Has she been? “Duh. I couldn’t have said it better, Sled.”
How many? Don’t want to know. “I don’t want to know. I don’t. But Sled does, and he knows from Mary’s perspective. And I forced him to live all of it, compressed into minutes.”
Retire. Get a hobby. “I’d love to, Sled.”
Mary doesn’t have much time.
Wishes she were dead.
Doesn’t have time.
Wishes. Not dead.
But not dead.
“Thank you, Sled. I’m sorry about everything. I’m sorry. I’m sorry.” Harry ran so fast out of the cafeteria that he knocked over chairs of all colors. He didn’t look back.
On the way out of Absentia Asylum and Crematoria, Harry ran past an inmate hunched over a water fountain next to a row of lockers, some opened, some closed. Harry slid to a stop, slick soles on worn tile. He spun around to see what he thought he saw. The inmate was holding a tight roll of money under water.
“Almost washed clean.” It talked to the water. “Almost washed clean. Just a little more, then no more saliva, no more vomit, no more blood. At least no feces this time.”
It smelled the money. “Still a little urine smell. No biggie.”
Then it had a quick self-exchange in two distinct voices.
“Did you say urine?”
“I did. It’s urine.”
“No, it’s definitely not mine. Must be urine.”
“No, it’s not mine. It’s urine.”
Then it laughed in both voices at the same time.
But Mary, Harry thought. But Sled, Harry countered.
And … what’s this?” It dug into the middle of the roll and raked out something tiny and sort of oval. It dropped the money in the fountain drain and held up the found object to the flickering fluorescent light overhead.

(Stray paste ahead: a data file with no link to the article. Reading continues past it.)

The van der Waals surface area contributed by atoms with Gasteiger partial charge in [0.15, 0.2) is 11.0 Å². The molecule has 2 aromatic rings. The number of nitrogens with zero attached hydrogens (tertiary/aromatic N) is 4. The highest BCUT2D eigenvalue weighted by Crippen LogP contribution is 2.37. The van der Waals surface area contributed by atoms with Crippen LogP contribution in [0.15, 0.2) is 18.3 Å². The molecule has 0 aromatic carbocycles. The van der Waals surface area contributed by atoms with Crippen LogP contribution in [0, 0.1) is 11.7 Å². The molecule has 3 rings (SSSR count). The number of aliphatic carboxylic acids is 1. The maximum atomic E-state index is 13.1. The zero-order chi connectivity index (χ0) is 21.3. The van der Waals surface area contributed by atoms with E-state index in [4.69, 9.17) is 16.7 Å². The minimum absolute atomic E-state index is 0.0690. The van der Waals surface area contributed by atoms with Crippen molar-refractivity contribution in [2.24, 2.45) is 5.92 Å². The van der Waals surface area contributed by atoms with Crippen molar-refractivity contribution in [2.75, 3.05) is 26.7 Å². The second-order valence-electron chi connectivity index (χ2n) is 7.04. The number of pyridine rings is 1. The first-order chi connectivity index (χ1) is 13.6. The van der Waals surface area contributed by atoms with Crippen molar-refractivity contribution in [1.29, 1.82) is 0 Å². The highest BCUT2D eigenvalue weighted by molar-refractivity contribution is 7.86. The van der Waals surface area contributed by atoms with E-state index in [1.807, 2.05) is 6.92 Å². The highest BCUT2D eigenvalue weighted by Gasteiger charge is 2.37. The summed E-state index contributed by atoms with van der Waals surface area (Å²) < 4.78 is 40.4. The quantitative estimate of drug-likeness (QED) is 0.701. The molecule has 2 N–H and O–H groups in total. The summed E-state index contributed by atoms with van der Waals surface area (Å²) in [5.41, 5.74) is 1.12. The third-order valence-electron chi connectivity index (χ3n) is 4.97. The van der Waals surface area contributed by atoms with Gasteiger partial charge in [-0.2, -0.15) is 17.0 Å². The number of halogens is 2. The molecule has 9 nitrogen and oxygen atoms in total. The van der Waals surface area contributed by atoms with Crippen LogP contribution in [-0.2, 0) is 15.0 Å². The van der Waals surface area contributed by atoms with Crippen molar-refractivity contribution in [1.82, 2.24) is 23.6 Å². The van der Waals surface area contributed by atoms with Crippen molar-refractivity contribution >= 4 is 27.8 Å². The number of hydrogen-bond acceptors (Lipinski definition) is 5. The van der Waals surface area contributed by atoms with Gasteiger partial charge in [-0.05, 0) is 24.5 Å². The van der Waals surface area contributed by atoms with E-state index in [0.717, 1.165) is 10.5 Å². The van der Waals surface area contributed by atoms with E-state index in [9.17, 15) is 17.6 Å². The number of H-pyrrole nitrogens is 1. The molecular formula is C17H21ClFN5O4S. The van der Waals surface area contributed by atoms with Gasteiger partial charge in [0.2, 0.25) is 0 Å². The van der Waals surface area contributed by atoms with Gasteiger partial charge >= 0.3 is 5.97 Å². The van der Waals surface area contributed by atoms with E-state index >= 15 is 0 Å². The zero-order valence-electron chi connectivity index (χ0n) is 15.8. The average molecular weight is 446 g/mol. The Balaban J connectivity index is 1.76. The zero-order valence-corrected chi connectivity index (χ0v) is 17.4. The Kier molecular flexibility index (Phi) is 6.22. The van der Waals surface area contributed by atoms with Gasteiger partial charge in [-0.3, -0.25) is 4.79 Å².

“Sled’s tooth,” Harry said.
“My tooth now,” it said. “Finders, weepers.”
It grabbed the money roll, slung off the excess water, and scurried down the hall and into the Principal’s Office without knocking. Harry followed and listened through the smoked glass.
“Give me that. You didn’t even dry it off.”
“It’s slung dry.”
“How much did you steal?“
“None of it. It’s all there. All of it. See! The rubber band. Still on. I’m keeping the tooth.”
The voice asking the question sounded like Hatu or Cabo.
“Static,” Harry said. “I need static, now. I need static and I need Mary!” Harry hurried down the hall imagining himself turning on his radio and absorbing the healing hiss. He was in full sprint as he exited the Asylum.
“Happy Tuesday,” Bulldog said to the running visitor. Tuesday. Harry didn’t want to look back and risk seeing smoke rising from the old school chimney. Someday, he would look back to see, but not today. He needed a working radio and directions to Bone Dust Road.
As Harry drove away to static blaring from his car speakers, he missed the announcement that Tuesday’s lunch consisted of mystery meat and green jello, and that they were all out of green jello. Bulldog stood at the entrance, hungry for lunch, and wondering why, when Harry ran past him, he was making the sound of a bumble bee in a glass jar.
– . – . – . –
Don’t worry about Mary. I’m not leaving her hanging. I just inserted a temporary bookmark. Besides, there are no hands on the clocks in Absentia.
That’s another weird thing about the town. Time does weird things to people. Sometimes when we remember the past, we do weird things to time.
Speaking of time, I think it’s time to work on a few short-short stories based on found old photographs. Maybe I can do some weird things with the time I have. I hope you’re enjoying your September. I think I am.